However, the metaverse remains mostly conceptual. It’s early days for both the hardware, software, and content required to fulfill the meta opportunity. Interoperability is the key to long-term success. For the metaverse to function like the physical world, virtual environments must be interconnected. Single garden series cannot be fenced. Solving interoperability challenges is like sharing characters between the Marvel universe and DC. Both require a significant investment in defining rights and ownership of content and technology.
While it will take years to achieve the metaverse, expect progress in 2022 to be driven by advances in augmented and virtual reality. As with any new channel, advertisers will demand a better measure of investment with confidence.
Brand relevance concerns in digital audio
Programmatic implementation of digital audio media purchases is increasing, but it still represents a relatively small percentage of the total dollars spent. The impressions available are in low odd numbers in podcasts, for example. In 2022, more audio stock will be handled programmatically, putting pressure on the need to measure quality and performance. Whether the ad is actually shown will be key, but brand relevance will also be a major concern. There are tens of thousands of podcast and podcast episodes, but there is no simple way to look at each of them across all distribution points to determine if they are a good fit for the campaign. Much of the voice infrastructure still requires manual intervention from advertisers. We expect there will be more progress in this area in the new year as agencies and advertisers strive for better measurement.
As spending on games rises, advertisers will demand verification
According to eMarketer, consumers spent 9 billion hours in the second quarter of 2021 watching live video game content around the world, excluding China. This is a significant increase from the 3.8 billion hours in the second quarter of 2019. This new rise follows a quarterly jump of 56.9% in the second quarter of 2020.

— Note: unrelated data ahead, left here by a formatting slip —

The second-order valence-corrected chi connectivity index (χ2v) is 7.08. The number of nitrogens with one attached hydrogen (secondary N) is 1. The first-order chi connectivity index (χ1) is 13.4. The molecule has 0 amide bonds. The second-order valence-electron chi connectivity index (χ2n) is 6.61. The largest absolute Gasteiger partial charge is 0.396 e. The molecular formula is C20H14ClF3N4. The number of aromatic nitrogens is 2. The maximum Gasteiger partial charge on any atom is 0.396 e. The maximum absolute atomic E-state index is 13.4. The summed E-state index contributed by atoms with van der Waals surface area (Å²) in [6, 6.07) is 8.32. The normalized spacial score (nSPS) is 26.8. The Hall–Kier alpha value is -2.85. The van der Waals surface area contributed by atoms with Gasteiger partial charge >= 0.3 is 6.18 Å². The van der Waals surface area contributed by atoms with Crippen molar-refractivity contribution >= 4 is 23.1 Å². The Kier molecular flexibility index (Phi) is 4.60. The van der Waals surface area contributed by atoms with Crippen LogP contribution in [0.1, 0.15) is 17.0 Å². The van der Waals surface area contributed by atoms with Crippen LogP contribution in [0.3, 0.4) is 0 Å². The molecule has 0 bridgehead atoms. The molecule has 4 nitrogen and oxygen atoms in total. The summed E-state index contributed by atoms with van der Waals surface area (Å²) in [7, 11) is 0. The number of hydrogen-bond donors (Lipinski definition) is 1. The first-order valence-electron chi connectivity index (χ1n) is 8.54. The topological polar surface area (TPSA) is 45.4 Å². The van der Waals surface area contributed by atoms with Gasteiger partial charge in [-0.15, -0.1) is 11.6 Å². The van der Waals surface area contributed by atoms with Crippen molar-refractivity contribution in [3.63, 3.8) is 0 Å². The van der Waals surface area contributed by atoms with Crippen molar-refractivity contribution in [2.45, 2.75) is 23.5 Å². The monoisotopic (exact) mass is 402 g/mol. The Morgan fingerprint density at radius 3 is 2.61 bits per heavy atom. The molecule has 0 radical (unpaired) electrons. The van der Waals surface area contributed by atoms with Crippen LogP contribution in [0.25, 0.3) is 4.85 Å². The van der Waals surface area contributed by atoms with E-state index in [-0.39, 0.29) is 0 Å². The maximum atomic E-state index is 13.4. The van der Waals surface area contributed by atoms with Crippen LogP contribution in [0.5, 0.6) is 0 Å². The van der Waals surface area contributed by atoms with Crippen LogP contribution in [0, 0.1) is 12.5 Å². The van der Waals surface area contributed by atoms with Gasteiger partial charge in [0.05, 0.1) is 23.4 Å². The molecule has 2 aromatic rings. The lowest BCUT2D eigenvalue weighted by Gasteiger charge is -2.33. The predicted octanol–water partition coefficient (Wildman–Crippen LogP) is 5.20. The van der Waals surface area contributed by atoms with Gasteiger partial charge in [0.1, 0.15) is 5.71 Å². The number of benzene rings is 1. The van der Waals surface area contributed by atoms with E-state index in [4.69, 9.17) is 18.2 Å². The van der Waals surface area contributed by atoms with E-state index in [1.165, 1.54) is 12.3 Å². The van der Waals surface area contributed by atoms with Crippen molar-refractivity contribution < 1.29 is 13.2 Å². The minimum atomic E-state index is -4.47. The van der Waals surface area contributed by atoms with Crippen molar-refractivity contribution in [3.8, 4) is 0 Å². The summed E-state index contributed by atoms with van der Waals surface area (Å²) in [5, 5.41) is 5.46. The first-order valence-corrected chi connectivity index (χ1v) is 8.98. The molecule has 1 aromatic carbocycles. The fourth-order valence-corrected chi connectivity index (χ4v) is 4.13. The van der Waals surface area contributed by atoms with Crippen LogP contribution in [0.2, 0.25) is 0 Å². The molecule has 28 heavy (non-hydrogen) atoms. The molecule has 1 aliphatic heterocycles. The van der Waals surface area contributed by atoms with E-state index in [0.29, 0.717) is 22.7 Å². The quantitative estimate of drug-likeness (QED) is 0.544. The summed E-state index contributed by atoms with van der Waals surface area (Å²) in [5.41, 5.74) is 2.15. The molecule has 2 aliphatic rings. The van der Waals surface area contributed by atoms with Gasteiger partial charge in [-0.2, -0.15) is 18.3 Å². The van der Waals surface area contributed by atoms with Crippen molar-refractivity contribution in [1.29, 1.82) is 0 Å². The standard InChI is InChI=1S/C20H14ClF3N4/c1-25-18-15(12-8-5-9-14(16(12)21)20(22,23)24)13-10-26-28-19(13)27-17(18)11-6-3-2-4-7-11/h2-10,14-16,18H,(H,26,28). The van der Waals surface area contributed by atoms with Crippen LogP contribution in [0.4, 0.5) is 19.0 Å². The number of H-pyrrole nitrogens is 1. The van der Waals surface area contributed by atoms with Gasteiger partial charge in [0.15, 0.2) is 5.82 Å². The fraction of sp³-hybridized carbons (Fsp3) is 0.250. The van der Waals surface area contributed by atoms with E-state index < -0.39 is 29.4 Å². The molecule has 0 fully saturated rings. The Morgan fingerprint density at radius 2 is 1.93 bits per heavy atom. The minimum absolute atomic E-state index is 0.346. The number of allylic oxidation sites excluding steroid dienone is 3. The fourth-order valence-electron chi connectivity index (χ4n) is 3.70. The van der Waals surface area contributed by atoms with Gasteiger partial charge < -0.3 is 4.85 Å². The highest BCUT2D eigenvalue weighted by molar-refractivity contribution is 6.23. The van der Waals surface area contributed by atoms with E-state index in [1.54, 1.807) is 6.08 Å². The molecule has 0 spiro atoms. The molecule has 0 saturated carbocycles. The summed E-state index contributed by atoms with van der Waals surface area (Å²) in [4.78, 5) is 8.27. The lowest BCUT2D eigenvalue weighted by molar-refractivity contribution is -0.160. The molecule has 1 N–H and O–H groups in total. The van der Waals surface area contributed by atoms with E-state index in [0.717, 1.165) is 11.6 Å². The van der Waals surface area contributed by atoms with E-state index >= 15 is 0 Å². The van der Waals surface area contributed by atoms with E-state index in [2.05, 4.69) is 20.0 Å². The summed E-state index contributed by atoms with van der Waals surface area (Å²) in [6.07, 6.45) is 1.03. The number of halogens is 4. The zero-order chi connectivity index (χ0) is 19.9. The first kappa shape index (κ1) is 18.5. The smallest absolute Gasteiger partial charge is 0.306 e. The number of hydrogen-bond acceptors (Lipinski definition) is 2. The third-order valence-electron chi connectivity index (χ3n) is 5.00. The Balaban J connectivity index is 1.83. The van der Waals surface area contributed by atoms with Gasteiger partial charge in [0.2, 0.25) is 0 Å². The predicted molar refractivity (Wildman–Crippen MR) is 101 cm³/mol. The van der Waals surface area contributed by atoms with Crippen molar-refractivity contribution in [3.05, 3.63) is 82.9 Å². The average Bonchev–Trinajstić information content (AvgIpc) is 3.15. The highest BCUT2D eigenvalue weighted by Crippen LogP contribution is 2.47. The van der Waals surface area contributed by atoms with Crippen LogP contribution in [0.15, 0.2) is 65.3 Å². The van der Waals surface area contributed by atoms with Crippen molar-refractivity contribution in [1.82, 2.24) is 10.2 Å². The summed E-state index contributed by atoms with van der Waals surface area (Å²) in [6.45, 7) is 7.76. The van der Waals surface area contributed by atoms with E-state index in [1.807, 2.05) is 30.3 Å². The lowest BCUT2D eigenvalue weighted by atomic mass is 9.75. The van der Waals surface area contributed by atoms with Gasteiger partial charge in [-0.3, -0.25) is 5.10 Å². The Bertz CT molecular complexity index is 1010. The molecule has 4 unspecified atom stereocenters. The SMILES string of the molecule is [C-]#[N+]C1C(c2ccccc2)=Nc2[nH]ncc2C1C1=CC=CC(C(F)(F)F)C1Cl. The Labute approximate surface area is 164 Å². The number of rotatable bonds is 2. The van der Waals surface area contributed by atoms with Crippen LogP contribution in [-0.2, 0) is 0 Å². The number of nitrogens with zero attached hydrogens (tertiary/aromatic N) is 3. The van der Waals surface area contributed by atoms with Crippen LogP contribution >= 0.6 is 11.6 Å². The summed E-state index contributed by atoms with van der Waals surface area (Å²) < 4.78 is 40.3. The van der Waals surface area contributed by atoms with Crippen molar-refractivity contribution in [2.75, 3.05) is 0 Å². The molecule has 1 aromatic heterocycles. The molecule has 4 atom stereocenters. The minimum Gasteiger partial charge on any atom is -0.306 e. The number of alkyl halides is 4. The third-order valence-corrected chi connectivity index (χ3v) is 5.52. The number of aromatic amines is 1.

Advertisers know there is a great opportunity to stand out from the gaming audience. But games are a complex and fragmented ecosystem. Users pick and choose their preferred environments, and marketers will want to understand how campaigns measure in those spaces. We’ll likely see more game companies adopt open measurement standards to help advertisers spend dollars with confidence. As advertisers invest in the gaming space, third-party verification providers will also need to partner with stock holders and buy platforms to bring new metric solutions to this category.
We’ll also see greater focus in 2022 from brand advertisers at large on making in- and around-game advertising a more standard part of their media purchases. At the same time, publishers will facilitate the purchase of game inventory. We should see console games, for example, move closer to the web and the CTV model for the inclusion of dynamic ads and scaling. When this happens, advertisers will be able to more easily join casual, console, and other game genres together and align them with broader campaign goals.
The jobs of advertisers and agencies continue to increase in complexity. Easier implementation for operational teams, alignment with standard campaign and performance measurement for analytics teams, and a more comprehensive look at gaming’s contribution to the media plan will help investment teams, agencies and advertisers justify shifting dollars to the channel.
Our industry is evolving every year and we must continue to embrace emerging channels, ensuring advertisers and publishers the ability to meet consumers wherever they are through safe, measurable and verifiable platforms. Now is the time to develop such technologies to ensure that advertisers can carry out strategic campaigns in the new year and beyond.
Subscribe to Ad Age now for award-winning news and insights.